A timing chain links the crankshaft to the camshaft and – when it’s properly tensioned – makes sure the valves and pistons operate in sync rather than butting up together like some terrible mosh-pit. Like all things in an engine it will eventually require some maintenance but you should have at least 120,000 miles before you really have to worry about it.
That is, unless you drive a 2006-2016 Audi (or Volkswagen) with a 2.0L gas engine.
Update: There may be a settlement on the way for owners of 2008-2014 Audi vehicles. Read on for more details.
Class-Action Lawsuits Combined
Volkswagen / Audi have been hit with multiple lawsuits from frustrated owners who say their timing chains are causing engine failure well before 120,000 miles. The automaker has taken to blaming consumers for the issue on the grounds of poor maintenance.
It has been alleged that in late 2012, a production change was implemented to remedy the defect but Volkswagen and Audi failed to inform consumers of the production change.
McCuneWright, LLP filed a class-action lawsuit in federal court on behalf of consumers who who 2006-2016 VWs and Audis with 2.0L gas engines. The lawsuit alleges what you might expect – that the timing chain tensioner is defective and eventually fails. Once that happens the engine is toast, and it’s not the consumer’s fault.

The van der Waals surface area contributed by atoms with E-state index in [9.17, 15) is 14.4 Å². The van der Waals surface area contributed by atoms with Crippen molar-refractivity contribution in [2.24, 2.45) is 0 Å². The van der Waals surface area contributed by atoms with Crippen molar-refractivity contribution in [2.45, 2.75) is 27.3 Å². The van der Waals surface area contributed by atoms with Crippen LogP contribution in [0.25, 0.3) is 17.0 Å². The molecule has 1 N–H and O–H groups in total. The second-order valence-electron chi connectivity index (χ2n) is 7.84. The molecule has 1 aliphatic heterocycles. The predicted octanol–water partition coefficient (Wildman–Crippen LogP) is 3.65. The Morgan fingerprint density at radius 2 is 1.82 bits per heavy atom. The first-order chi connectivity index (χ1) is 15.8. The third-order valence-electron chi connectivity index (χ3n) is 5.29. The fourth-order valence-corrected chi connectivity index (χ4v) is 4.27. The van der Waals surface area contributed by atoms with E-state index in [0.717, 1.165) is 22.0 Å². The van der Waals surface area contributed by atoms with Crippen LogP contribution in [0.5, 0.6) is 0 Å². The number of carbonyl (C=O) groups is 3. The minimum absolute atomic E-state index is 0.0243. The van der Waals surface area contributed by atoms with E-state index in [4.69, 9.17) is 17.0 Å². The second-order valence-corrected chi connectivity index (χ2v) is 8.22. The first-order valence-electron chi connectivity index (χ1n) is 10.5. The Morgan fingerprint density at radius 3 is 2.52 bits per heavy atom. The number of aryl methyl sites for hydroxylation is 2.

Settlements on the Way (Pending Approval)
In May of 2018, Volkswagen agreed to settle 7 class action lawsuits in one combined action.
There are multiple levels of reimbursement, based on the age of the vehicle, how many miles it has, what (if anything) has been replaced, and where the work was done. CarComplaints.com has more details including how much owners can expect in reimbursement.
The settlement must be finalized by a judge. The proposal includes all owners or lessees of the 2008-2014 Audi and VW vehicles, to be verified by the vehicle’s VIN.